New Delhi: On a day when CRISIL downgraded two IL&FS special purpose vehicles and ICRA put six mutual funds on its watch list with negative implications, the government met Uday Kotak and his team and senior officials of Punjab National Bank, Bank of Baroda, Union Bank and Canara Bank on the sensitive issue of provisioning.
In parallel, Union Bank of India said its exposure to the IL&FS thermal power project could turn into a bad loan in the next quarter if the National Company Law Appellate Tribunal does not modify its order for cash flow into special purpose vehicles.
The lender's exposure to the plant is close to Rs 900 crore, Managing Director and Chief Executive Officer Rajkiran Rai G said.
Sources close to developments said that the government will approach the Reserve Bank of India seeking a special dispensation for deferring provisions that banks need to make for some IL&FS group companies.
The Reserve Bank of India had refused to give any special dispensation to lenders of Infrastructure Leasing & Financial Services Ltd., asking them to classify the loans as non-performing if they are overdue.
At the same time, stressed banks impacted by the IL & FS imbroglio want some sort of interest component to be paid by the beleaguered financial behemoth so that some semblance of money keeps rolling in.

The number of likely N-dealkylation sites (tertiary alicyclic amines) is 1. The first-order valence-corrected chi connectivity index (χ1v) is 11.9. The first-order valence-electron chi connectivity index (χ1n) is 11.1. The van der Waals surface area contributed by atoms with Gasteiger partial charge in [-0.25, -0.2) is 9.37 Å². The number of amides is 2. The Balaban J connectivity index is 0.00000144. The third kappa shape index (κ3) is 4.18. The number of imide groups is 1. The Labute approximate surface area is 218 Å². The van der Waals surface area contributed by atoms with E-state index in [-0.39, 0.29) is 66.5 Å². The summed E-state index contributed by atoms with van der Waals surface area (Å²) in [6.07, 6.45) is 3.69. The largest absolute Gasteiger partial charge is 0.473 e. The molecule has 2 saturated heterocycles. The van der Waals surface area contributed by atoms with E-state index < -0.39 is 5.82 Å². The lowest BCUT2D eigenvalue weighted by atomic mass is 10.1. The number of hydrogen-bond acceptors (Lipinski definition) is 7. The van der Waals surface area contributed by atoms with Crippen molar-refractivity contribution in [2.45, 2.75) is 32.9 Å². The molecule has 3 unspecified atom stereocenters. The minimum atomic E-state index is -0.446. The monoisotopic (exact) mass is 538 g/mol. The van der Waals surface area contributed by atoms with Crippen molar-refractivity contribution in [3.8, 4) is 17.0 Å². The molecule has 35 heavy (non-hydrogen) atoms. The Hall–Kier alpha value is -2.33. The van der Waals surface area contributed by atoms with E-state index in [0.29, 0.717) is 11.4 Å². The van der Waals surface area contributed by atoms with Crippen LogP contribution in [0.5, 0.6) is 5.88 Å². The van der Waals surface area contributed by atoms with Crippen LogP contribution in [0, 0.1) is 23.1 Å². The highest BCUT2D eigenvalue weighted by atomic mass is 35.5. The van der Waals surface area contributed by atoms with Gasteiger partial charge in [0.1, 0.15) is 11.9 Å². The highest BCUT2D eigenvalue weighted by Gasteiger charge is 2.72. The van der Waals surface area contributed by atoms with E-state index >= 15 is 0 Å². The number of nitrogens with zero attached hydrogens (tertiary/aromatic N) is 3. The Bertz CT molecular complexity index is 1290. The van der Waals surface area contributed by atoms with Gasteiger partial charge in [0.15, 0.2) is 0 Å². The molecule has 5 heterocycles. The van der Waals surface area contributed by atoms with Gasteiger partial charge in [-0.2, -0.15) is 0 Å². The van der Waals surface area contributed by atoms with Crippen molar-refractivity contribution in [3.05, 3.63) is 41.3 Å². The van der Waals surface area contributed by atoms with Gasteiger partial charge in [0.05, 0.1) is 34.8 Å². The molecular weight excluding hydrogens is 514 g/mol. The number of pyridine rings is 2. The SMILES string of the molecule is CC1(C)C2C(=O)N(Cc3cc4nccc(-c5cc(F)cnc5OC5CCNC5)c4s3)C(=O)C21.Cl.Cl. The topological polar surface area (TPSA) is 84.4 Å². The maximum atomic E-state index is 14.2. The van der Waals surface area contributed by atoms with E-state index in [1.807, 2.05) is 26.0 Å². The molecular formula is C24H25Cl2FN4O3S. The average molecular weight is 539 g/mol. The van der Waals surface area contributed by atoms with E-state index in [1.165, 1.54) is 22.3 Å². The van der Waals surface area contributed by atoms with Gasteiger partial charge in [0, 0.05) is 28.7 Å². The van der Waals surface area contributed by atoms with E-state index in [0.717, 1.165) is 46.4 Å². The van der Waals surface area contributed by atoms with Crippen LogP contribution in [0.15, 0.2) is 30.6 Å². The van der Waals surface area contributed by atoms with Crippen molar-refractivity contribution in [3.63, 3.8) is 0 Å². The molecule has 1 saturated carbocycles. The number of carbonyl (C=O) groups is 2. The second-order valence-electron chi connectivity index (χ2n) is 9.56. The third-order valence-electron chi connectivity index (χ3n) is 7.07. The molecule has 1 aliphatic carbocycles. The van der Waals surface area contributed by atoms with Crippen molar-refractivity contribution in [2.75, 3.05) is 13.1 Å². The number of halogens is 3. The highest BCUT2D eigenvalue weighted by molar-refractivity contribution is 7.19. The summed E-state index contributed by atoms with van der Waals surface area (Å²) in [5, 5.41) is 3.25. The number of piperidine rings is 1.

The meeting in the finance ministry was attended by corporate affairs secretary Injeti Srinivas, department of economic affairs secretary Subhash Chandra Garg and secretary department of financial services Rajiv Kumar.
IL&FS and its associated companies have defaulted on loans worth Rs 91,000 crore, leading to a serious liquidity crisis.
The government is seeking relaxation in RBI's tough rules on bad loans to bring IL&FS out of the debt mess. There are some IL&FS companies which are in a position to repay their loans as they have money in the escrow account.
Uday Kotak of Kotak Mahindra Bank was appointed as the chairman of IL&FS in October 2018 when the company's debt crisis came to be known in August.
The Mumbai bench of National Company Law Tribunal (NCLT) had turned down the government's application for a three-month moratorium for IL&FS and its subsidiaries against legal action by lenders. The appellate court had stayed the order disabling lenders from monetizing the assets.